Wednesday, January 2, 2013

Occupy Chicago - One Year Later

A few weeks ago I attended the Occupy Chicago General Assembly in an attempt to understand what the organization had been doing over the last year. The Occupy Movement, started as "Occupy Wall Street" in New York City, fell out of the mainstream spotlight as the winter weather and presidential politics overwhelmed the protestations of "the 99%" against the control of the elite. I joined some friends at one of the events that Occupy Chicago held last fall in Grant Park, and remembered thinking that this movement would last as long as it had the ability to bring large crowds to conspicuous locations in Chicago, Oakland, Zuccotti Park, and beyond. But I doubted its ability to survive the winter.

But survive it has. Twice a week for the past year, Occupy Chicago has met on the South side of the city in an old warehouse off of Cermak. So just as my curiosity led me to Grant Park last fall, I ventured down to the Occupy Chicago headquarters to see what the group had been doing as of late.

The first hurdle to overcome was gaining entrance. I brought with me a friend who had connections to the Occupy Chicago organization, but as we circled the building, we were stymied by the utter lack of accessibility. There was one doorway along an alley, but the address did not match the one advertised on the group’s Facebook page. Finally we were able to make contact with a regular Occupier and gain entrance. Once inside we were guided by a series of signs through a winding series of hallways, up a well-worn service elevator, and to a suite of rooms who's door pronounced "Occupy Chicago". Once inside, we meandered through several rooms littered with signs of previous protestation and banners of social education into a back room bearing a loose circle of metal folding chairs. There were a half-dozen citizens of various demographic already gathered and discussing topics of general interest when we arrived, and we joined the circle. At the first available moment, I explained my intentions and asked the group permission to record their session. The facilitator, a young man named David, asked the group for a temperature check - an informal vote taken in traditional "Occupy" fashion. Members of the group either wiggled their fingers up in approval or downward in disdain. This action, one of several unique parliamentary customs that are commonly harnessed by Occupy movements, drew one negative vote, which led the facilitator to respectfully ask that I not record during the broader conversation.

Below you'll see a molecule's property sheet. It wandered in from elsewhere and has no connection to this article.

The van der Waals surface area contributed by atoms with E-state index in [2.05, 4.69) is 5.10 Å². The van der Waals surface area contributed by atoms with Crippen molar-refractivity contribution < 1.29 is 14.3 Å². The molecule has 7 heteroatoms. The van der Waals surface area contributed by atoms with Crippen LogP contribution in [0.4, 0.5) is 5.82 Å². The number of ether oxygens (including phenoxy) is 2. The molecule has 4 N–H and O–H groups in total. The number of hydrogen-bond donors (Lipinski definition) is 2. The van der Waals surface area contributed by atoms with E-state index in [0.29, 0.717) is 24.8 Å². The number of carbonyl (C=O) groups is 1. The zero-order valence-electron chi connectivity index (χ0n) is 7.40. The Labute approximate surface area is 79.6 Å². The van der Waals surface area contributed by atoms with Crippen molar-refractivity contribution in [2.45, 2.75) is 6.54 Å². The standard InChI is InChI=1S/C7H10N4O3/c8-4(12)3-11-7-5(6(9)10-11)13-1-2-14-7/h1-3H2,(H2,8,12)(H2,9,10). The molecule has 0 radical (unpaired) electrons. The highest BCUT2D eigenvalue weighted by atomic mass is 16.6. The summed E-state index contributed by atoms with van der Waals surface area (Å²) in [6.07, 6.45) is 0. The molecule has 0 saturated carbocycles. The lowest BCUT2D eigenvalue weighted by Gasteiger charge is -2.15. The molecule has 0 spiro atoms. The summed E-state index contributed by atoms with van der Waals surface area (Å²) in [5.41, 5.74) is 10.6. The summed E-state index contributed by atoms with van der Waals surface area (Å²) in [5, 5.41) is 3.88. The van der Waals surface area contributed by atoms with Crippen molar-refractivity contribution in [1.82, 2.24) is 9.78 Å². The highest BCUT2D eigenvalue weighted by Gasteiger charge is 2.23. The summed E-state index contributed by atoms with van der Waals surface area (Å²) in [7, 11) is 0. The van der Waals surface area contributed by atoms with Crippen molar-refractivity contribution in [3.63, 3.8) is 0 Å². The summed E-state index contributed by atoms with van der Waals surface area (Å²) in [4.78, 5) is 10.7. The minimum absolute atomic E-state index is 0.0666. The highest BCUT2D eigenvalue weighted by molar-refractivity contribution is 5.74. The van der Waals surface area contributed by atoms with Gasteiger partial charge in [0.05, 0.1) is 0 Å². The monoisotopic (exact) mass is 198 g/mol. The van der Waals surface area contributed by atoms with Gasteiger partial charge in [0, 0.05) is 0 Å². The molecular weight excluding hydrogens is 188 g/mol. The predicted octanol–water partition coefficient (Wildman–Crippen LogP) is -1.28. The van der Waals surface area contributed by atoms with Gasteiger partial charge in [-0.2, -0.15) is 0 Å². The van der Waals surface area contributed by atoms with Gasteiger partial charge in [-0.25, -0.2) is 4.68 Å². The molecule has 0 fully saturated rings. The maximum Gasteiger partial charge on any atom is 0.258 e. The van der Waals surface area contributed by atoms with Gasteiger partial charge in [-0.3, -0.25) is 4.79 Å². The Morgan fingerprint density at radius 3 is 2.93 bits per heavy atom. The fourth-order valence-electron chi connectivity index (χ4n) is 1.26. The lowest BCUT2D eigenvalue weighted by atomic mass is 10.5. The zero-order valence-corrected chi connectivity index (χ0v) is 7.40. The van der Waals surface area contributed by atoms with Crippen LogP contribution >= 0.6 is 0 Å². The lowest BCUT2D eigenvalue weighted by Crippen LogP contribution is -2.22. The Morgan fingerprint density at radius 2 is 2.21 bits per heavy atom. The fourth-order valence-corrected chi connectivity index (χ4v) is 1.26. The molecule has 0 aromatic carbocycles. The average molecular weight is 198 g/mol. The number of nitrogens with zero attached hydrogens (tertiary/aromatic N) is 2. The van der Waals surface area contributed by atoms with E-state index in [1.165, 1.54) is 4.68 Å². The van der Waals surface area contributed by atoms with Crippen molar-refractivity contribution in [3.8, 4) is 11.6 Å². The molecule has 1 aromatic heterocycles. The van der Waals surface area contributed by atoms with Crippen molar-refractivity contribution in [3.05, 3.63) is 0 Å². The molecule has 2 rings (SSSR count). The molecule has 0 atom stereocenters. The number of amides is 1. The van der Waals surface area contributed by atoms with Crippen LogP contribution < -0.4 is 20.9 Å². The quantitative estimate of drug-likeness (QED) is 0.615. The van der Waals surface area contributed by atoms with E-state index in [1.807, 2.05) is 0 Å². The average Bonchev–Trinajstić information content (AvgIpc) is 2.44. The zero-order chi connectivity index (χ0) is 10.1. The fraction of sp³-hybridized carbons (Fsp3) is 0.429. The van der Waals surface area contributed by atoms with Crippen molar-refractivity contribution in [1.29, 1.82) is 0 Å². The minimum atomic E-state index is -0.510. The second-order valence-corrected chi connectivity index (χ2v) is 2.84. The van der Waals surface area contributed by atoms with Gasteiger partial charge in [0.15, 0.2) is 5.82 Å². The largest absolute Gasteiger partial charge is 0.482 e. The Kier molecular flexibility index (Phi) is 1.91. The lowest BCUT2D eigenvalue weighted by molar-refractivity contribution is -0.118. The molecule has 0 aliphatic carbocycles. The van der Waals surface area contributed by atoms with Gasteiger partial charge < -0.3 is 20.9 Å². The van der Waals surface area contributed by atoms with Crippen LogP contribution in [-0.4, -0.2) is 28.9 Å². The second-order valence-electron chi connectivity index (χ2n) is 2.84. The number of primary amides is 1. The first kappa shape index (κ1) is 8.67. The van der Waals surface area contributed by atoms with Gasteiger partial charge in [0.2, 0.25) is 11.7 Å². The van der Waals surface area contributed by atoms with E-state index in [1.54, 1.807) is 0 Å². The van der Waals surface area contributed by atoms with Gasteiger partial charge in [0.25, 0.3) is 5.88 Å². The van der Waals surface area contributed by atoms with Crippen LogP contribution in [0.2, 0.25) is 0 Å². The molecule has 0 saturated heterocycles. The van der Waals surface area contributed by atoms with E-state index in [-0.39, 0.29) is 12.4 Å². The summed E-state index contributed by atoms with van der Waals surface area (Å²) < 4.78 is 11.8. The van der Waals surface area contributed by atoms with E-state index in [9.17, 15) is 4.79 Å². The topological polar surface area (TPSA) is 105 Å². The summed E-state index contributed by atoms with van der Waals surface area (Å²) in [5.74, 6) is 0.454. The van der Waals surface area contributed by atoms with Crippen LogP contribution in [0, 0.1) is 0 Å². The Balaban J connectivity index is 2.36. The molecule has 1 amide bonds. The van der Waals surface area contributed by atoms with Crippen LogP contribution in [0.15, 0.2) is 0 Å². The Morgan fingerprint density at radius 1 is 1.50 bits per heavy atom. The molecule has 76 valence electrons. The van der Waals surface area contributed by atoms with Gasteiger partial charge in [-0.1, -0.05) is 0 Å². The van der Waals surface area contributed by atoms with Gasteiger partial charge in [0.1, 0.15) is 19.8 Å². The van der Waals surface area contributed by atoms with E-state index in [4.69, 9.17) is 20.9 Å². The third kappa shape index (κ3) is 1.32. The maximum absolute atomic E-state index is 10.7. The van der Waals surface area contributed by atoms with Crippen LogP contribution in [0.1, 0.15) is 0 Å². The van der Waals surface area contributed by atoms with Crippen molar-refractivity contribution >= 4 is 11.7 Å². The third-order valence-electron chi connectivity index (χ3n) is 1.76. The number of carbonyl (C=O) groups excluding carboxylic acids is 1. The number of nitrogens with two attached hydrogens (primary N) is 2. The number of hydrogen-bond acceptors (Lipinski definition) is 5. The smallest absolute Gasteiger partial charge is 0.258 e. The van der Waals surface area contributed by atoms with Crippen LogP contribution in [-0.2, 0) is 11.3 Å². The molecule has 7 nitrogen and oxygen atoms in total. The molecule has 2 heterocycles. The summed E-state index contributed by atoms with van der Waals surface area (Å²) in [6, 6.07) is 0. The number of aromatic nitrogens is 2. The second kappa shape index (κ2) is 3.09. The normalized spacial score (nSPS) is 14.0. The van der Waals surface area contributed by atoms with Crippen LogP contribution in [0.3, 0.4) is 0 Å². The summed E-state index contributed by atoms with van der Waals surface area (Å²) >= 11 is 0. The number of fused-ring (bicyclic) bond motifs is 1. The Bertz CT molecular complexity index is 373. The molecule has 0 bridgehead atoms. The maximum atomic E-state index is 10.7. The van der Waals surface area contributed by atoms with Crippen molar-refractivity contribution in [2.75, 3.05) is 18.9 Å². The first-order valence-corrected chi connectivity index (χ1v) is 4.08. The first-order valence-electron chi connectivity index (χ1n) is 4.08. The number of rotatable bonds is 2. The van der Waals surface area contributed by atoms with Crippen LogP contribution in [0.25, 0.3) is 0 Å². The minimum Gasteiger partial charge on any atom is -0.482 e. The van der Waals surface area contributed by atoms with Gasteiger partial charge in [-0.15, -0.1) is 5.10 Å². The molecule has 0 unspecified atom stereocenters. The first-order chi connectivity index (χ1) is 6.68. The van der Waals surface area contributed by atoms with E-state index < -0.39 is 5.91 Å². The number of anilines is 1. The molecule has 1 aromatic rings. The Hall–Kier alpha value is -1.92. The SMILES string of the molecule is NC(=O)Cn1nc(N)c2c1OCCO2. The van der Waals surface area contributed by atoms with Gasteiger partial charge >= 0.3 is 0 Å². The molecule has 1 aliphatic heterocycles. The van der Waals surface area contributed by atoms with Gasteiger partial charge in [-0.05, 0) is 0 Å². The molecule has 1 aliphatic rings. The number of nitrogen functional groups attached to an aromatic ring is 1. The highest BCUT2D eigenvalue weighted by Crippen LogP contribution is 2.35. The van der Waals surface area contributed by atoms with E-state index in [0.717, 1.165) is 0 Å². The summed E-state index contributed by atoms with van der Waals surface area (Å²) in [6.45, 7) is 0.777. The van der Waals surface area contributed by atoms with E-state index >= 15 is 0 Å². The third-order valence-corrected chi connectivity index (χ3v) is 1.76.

Listen to an exerpt from my conversation with David here.